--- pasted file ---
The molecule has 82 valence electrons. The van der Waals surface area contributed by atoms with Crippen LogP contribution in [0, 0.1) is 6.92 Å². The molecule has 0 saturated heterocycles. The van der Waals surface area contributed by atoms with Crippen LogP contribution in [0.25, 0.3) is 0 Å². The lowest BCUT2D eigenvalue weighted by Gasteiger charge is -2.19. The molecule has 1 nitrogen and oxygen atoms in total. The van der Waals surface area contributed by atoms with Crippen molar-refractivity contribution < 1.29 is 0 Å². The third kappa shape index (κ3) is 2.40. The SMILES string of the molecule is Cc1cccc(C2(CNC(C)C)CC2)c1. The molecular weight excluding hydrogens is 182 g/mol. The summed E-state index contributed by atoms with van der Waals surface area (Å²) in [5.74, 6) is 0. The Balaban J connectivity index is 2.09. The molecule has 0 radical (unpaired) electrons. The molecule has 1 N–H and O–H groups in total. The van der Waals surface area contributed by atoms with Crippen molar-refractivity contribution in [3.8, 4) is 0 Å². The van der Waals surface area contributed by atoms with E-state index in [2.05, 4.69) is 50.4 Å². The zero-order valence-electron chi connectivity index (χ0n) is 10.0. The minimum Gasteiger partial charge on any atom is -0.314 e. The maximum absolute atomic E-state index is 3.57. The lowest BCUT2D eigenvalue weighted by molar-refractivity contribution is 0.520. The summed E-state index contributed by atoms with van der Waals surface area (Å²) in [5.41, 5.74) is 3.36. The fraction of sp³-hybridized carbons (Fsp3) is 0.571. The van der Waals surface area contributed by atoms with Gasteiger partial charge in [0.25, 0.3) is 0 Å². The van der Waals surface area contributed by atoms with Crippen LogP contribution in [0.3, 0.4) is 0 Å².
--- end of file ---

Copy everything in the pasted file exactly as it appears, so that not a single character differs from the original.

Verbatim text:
The molecule has 82 valence electrons. The van der Waals surface area contributed by atoms with Crippen LogP contribution in [0, 0.1) is 6.92 Å². The molecule has 0 saturated heterocycles. The van der Waals surface area contributed by atoms with Crippen LogP contribution in [0.25, 0.3) is 0 Å². The lowest BCUT2D eigenvalue weighted by Gasteiger charge is -2.19. The molecule has 1 nitrogen and oxygen atoms in total. The van der Waals surface area contributed by atoms with Crippen molar-refractivity contribution < 1.29 is 0 Å². The third kappa shape index (κ3) is 2.40. The SMILES string of the molecule is Cc1cccc(C2(CNC(C)C)CC2)c1. The molecular weight excluding hydrogens is 182 g/mol. The summed E-state index contributed by atoms with van der Waals surface area (Å²) in [5.74, 6) is 0. The Balaban J connectivity index is 2.09. The molecule has 0 radical (unpaired) electrons. The molecule has 1 N–H and O–H groups in total. The van der Waals surface area contributed by atoms with Crippen molar-refractivity contribution in [3.8, 4) is 0 Å². The van der Waals surface area contributed by atoms with E-state index in [2.05, 4.69) is 50.4 Å². The zero-order valence-electron chi connectivity index (χ0n) is 10.0. The minimum Gasteiger partial charge on any atom is -0.314 e. The maximum absolute atomic E-state index is 3.57. The lowest BCUT2D eigenvalue weighted by molar-refractivity contribution is 0.520. The summed E-state index contributed by atoms with van der Waals surface area (Å²) in [5.41, 5.74) is 3.36. The fraction of sp³-hybridized carbons (Fsp3) is 0.571. The van der Waals surface area contributed by atoms with Gasteiger partial charge in [0.25, 0.3) is 0 Å². The van der Waals surface area contributed by atoms with Crippen LogP contribution in [0.3, 0.4) is 0 Å².